subset of Texas folklore has to do with outlaw
encounters in which the bad guy acts like a good guy, paying generously
for food (usually with stolen money) or despite their reputation as
a killer letting someone go unharmed.
For a couple of generations of Texans, tales of close calls with someone
on the run from the law usually had to do with the train robber Sam
Bass, whose career ended in a hail of Texas Ranger gunfire at
in July 1878.
Others talked or wrote about their brushes with John
Wesley Hardin, Texas’ deadliest outlaw, prior to his bullet-punctuated
demise in an El
Paso saloon in 1895.
Then, in the depths of the Great Depression, came Bonnie Parker and
Clyde Barrow, better known simply as Bonnie
and Clyde. A small time Dallas
thug who hit the bit time when he turned cop killer, Barrow and his
poetry-penning gun moll traveled Texas
and the Midwest in a new Ford, robbing, killing and grabbing newspaper
If the couple actually spent the night or camped out in every place
people claimed they had, they covered Texas
more thoroughly than the Census Bureau.
Wayland Crowley, an ex-patriot Texan who at last report lived in Marshalltown,
Iowa, tells a great “Bonnie and Clyde slept here” story in his self-published
2005 book “West Texas Tales: Stories About My Father.”
His father was West Texas
rancher Claude Raymond Crowley (1908-1992), better known to his friends
simply as C.R.
As the son told the story, on day in the early 1930s during their
noon recess C.R. and his brother Jerry rode their horse from school
to nearby Royston for a cup of coffee and piece of pie at Clark’s
| While the boys
savored their not-so-healthy lunch, a deputy sheriff walked in.
“Have you two boys seen some outlaws camping out over here [as in
that part of Fisher County]?”
Before C.R. and Jerry could say no, an older café patron allowed as
how he had heard someone report only the day before that they had
seen some people with a fancy car camping near Cedar Knob, a local
landmark east of town that rose over a watering hole that had been
used by travelers since Indian times.
The deputy thanked the man for the tip and said he’d go check it out,
but when the lawman sped off in a cloud of dust, Jerry noticed he
was driving in the opposite direction of Cedar Knob.
Seeing no need to go back to class that day, C.R. and Jerry decided
to investigate the report themselves. The two boys rode to a point
near the water hole, tied up their horse, and slipped down a gully
to a point where they could view the camping place.
Sure enough, they saw two wall tents near the water source. A pot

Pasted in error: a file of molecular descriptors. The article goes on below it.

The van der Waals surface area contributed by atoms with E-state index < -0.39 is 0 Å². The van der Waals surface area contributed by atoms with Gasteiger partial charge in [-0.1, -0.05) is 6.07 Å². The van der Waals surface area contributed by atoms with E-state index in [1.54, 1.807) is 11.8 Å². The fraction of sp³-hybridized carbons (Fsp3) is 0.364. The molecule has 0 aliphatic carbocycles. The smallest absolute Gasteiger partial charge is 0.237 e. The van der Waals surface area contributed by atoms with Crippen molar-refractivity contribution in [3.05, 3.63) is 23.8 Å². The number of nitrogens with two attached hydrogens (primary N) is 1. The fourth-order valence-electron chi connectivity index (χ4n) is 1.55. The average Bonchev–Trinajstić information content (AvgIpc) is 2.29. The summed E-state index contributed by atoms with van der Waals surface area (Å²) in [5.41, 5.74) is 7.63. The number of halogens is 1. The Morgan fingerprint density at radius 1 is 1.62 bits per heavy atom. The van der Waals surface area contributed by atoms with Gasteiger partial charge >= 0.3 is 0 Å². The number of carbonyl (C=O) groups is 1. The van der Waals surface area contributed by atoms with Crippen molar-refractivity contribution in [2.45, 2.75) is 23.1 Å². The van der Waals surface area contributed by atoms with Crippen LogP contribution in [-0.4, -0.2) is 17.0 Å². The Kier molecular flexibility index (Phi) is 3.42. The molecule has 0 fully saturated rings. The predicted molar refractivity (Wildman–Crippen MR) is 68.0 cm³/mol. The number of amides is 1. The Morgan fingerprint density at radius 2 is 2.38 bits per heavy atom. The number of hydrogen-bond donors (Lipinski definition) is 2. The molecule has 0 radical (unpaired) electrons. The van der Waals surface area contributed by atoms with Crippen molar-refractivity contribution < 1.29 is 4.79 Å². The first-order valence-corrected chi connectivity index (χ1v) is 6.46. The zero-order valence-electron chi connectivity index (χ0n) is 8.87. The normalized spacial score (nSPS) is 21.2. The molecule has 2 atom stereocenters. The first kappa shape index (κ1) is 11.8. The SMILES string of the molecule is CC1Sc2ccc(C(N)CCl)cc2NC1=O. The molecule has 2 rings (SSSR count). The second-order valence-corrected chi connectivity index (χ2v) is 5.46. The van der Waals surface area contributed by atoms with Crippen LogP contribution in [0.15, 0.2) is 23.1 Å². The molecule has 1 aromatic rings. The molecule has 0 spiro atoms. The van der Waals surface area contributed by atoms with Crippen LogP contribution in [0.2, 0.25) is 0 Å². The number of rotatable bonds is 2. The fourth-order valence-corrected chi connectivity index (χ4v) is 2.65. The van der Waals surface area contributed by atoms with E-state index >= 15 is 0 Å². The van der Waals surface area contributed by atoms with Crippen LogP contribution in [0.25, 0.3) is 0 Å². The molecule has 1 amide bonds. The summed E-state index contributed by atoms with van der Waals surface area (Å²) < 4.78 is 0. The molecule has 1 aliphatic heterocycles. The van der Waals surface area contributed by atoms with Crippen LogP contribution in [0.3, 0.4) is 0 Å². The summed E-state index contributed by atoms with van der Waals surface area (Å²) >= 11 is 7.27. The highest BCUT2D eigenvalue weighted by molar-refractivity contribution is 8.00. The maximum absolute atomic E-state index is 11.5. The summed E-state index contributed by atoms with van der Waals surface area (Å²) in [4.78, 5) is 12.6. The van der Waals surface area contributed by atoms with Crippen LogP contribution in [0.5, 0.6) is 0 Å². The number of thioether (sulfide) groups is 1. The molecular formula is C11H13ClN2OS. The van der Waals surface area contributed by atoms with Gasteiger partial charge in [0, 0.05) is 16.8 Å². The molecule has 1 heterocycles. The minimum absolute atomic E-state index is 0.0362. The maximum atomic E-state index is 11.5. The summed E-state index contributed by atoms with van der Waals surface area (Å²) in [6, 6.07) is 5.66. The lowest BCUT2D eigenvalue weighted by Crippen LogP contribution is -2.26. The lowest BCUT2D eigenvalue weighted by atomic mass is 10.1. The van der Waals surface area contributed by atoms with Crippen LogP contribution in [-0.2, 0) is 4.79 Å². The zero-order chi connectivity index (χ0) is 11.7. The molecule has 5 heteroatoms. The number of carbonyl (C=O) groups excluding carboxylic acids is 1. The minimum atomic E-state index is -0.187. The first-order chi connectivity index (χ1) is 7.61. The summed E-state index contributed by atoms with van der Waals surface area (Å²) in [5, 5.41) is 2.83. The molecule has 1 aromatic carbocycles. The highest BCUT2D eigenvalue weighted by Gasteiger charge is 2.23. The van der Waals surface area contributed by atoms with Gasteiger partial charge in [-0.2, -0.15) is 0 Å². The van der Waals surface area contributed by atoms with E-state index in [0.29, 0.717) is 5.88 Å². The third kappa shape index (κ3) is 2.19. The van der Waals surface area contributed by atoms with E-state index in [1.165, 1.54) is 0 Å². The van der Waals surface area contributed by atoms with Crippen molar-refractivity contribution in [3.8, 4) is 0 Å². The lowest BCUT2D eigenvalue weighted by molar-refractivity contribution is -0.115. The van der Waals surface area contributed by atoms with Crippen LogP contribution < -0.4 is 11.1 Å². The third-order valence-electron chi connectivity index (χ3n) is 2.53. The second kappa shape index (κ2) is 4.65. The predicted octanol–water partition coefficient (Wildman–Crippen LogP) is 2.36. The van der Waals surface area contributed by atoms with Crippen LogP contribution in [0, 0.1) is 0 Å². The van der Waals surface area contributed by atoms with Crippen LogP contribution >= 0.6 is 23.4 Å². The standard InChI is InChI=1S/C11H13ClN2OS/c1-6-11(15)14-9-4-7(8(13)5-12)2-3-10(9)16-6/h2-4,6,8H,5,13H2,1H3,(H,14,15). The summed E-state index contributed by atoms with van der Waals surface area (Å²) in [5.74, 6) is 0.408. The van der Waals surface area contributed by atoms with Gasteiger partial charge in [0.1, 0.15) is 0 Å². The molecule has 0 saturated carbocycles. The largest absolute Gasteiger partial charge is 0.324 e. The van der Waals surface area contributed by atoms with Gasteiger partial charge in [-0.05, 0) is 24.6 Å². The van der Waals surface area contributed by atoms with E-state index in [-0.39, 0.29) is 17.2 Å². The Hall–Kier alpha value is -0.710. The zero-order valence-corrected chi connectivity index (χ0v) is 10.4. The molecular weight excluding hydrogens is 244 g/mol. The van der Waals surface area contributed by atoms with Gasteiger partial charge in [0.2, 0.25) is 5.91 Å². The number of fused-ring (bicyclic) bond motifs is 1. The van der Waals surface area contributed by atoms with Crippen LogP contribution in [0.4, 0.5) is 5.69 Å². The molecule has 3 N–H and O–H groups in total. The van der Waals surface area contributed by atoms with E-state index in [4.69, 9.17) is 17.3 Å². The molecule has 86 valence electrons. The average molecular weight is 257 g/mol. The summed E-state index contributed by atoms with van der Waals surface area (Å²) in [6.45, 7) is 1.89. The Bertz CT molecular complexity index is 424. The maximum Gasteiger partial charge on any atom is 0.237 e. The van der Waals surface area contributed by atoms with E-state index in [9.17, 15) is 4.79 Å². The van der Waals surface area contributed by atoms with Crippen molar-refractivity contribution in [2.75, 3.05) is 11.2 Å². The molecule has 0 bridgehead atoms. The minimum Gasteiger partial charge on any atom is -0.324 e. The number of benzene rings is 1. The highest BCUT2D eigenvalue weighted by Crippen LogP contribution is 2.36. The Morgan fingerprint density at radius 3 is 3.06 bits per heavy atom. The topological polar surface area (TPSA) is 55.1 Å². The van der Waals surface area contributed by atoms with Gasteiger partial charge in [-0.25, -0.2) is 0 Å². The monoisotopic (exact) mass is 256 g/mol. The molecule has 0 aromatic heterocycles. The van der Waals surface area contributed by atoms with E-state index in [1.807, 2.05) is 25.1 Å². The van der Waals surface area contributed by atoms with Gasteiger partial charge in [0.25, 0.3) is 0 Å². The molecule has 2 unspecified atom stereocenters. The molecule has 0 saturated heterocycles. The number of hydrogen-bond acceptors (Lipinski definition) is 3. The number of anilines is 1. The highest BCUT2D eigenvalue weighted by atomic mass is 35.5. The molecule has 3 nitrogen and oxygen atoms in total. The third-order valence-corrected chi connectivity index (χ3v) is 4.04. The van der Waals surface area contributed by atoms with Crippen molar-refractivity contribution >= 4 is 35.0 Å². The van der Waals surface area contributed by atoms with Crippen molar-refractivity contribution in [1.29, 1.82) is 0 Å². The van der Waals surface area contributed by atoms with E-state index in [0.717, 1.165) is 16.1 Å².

of coffee sat over a small fire. And nearby was a new car.
As the boys took in the scene, wondering who the strangers could be,
a voice from behind said: “You boys stand up with your hands in the
air or I’ll blow your heads off. What are you two doing here?”
C.R. and Jerry turned to see a twisted-faced man holding a sawed-off
12-guage pump shotgun.
Staring down the barrel of that scattergun, which looked as big as
a railroad tunnel, they hastily explained that they had heard some
outlaws were camping there and since they had never seen a real outlaw,
they had come to check it out.
As C.R. later told his son, the man said:
“I am a real outlaw. My name’s Raymond Hamilton and those two
people down [there] are Clyde
Barrow and Bonnie Parker. March on down to the fire and let’s
talk to Clyde.”
Carrying an automatic rifle, a well-dressed young man readily identified
himself as Barrow. Bonnie, he said, was not feeling well and taking
a nap in the tent.
Barrow then explained the obvious. Now that the boys knew who he was
and where he was, if he let them go, they might be inclined to tell
the authorities. Of course, if they promised not to tell anyone…
The boys said they’d swear on a Bible not to reveal what they knew.
At that, C.R. told his son, Barrow laughed and said no one had ever
offered to swear on a Bible in his behalf.
“You boys go back home and never say a word or I will come back to
find the both of you. I hate squealers!”
C.R. and Jerry lived up to their promise. But while they were safe
and Clyde, who got permanently blasted off the wanted posters
by two former Rangers and other lawmen in 1934, the boys did get in
trouble for skipping school. As punishment, their father sentenced
them to a week of shoveling manure out of their barn.
Talk about shoveling manure.
The story, of course, has more holes than Hamilton’s shotgun would
have blown in a coffee can. C.R. was born in 1908. That means he would
have been well into his 20s when Bonnie
and Clyde were on the lam in Texas.
Still, it makes for a good story, and it even has a moral: Don’t skip
© Mike Cox
"Texas Tales" July
23, 2009 column